Specializing in something makes you an asset to the team. If I'm building a Web 2.0 website, I want everyone to have an understanding of HTML, CSS, Javascript, Ruby, & SQL. However, I also want each team member to specialize in one of those areas. Knowing IE quirks is just as important as knowing how to optimize MySQL. And, I want to make sure I have team members that can get into the deep, dark corners of delivering highly effective software. That doesn't mean everyone needs to know what a straight join in MySQL does, but at least 1 person should. The rest of the team isn't entirely off the hook though, they better understand how to write basic SQL statements that are maintainable and at least semi-performant.

Becoming a Generalizing Specialist takes time, but the first step is becoming a Specialist. Once you deeply understand one language/tool, you can move on to the next relevant language/tool. How do you know when it's time to move on? When you start having answers to questions that people aren't asking. If you're constantly looking up answers to common questions, you aren't a specialist. However, if you start providing more (relevant) detail in your answers than people are looking for, you're on your way to possessing the deep understanding that a Specialist should have. At that point, it's probably time to start looking deeply into something else.

One painful mistake to look out for is specializing in something less relevant. If you work for a trading firm that writes only thick client applications, understanding why Chrome's Javascript VM is better than Firefox's Javascript VM is probably not the best use of your time. It's true that you may move on to a web application at some point, but by then your information will probably have become stale anyway. Stick to specializing in things that you work with day to day. Your language, your IDE, the Domain Specific Languages you use in your applications (regular expressions, SQL, LINQ, etc), or the frameworks you use (Spring, ASP.net, etc) are things you should specialize in to increase the value you provide to your team.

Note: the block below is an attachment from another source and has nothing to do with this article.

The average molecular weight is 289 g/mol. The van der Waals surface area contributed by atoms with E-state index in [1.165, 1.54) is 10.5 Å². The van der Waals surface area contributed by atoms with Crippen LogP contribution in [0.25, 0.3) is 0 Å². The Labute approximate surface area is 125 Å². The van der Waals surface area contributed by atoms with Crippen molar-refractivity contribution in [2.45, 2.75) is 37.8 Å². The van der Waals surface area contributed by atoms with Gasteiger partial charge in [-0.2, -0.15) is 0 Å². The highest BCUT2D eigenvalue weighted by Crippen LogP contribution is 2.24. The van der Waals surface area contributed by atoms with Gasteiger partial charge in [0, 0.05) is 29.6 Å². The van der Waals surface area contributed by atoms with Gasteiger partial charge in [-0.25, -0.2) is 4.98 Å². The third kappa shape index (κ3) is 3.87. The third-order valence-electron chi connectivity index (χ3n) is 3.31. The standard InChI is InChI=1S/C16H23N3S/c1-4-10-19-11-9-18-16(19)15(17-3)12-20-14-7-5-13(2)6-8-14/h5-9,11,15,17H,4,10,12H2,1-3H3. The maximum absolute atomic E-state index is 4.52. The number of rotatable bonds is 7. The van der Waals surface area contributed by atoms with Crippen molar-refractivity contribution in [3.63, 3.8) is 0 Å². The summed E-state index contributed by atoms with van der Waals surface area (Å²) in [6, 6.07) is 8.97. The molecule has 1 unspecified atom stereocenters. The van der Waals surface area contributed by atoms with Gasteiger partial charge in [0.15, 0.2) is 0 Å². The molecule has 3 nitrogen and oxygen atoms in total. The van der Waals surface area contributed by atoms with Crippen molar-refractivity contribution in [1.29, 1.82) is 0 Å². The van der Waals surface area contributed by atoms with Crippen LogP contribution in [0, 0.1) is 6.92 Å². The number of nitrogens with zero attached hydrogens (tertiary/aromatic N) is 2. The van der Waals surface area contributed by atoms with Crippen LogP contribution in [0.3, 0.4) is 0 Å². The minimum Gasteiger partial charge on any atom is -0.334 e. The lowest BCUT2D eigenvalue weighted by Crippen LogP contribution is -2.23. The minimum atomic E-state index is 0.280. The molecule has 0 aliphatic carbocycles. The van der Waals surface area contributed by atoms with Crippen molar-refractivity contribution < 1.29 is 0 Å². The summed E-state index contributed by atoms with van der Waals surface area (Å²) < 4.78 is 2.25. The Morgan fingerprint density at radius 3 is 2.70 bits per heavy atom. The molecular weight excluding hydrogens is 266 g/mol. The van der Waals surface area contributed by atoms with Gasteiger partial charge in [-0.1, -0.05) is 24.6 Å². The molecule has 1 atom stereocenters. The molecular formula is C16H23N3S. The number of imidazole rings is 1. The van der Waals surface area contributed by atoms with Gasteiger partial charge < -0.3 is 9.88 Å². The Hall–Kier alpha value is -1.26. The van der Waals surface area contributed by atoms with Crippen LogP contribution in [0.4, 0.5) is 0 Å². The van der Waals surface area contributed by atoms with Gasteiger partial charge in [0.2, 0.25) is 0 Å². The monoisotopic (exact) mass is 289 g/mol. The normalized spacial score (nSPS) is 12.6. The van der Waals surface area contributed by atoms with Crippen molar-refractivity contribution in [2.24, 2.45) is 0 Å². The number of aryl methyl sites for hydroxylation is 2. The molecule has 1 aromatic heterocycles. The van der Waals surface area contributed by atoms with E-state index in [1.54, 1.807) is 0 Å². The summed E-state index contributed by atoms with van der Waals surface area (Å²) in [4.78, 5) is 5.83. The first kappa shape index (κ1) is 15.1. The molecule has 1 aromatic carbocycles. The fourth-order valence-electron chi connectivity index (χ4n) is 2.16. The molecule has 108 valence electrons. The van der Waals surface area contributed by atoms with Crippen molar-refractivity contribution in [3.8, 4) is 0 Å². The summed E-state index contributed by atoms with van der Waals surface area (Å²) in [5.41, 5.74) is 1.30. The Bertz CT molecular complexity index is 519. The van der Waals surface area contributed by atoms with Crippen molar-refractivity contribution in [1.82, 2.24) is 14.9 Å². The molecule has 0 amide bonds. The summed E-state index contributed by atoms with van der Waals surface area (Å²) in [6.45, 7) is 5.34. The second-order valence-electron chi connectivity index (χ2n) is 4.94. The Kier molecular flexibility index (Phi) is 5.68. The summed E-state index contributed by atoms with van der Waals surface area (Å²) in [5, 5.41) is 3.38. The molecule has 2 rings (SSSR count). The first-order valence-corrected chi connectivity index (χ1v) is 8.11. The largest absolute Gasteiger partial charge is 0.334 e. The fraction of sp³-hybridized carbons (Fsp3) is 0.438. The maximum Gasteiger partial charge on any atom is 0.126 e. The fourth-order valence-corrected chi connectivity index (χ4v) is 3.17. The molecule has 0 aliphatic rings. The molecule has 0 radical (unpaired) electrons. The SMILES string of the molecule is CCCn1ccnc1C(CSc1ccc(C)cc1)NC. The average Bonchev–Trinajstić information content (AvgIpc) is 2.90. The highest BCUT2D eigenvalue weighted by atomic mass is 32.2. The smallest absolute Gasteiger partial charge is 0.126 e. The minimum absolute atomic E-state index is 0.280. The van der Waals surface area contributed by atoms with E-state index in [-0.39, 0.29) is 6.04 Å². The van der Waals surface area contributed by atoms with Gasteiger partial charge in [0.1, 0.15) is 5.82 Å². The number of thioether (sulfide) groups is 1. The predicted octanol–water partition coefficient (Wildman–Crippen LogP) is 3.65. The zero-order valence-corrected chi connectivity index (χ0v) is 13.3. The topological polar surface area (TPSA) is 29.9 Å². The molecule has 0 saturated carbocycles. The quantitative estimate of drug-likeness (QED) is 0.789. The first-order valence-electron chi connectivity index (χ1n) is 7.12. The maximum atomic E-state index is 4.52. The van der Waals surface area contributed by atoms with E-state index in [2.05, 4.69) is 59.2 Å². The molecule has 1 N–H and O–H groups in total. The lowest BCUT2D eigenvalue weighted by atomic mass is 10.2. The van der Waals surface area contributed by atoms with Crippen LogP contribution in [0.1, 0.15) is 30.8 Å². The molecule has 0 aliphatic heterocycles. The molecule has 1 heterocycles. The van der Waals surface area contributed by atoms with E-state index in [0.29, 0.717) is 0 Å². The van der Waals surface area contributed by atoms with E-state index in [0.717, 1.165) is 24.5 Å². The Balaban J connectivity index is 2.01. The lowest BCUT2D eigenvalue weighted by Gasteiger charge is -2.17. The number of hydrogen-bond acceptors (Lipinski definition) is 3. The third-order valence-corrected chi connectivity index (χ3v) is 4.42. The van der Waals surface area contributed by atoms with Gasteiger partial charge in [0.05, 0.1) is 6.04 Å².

Eventually, you become competent with several different tools and languages. You've become a Generalizing Specialist and as such you are significantly more valuable to your team.

10 comments:

  1. Great ideas---this is very helpful to me. I'm a relative newcomer to web application development and am spending a lot of time after work learning new things, but I definitely am going to follow your advice and concentrate on getting more in depth with things I'm actually going to be using at work. Thanks!

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  2. Anonymous4:01 AM

    Hahaha, almost as funny as all these guys that come looking for work sporting a "computer science" degree.

    me: "- ...but what can you DO?"
    graduate: "- But I have a COMPUTER SCIENCE degree, I went to UNIVERSITY!"
    me: "- Yes, but what do you know, what can you DO with your knowledge!?"
    graduate: "- As I said, I have a..."

    ...and so on...

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  3. I still believe that learning in general is a worthwhile thing even if your knowledge can become stale before you have a chance to use it. Other languages and frameworks can definitely teach you something and expose you to ideas which may be useful down the road or simply make you a better programmer today.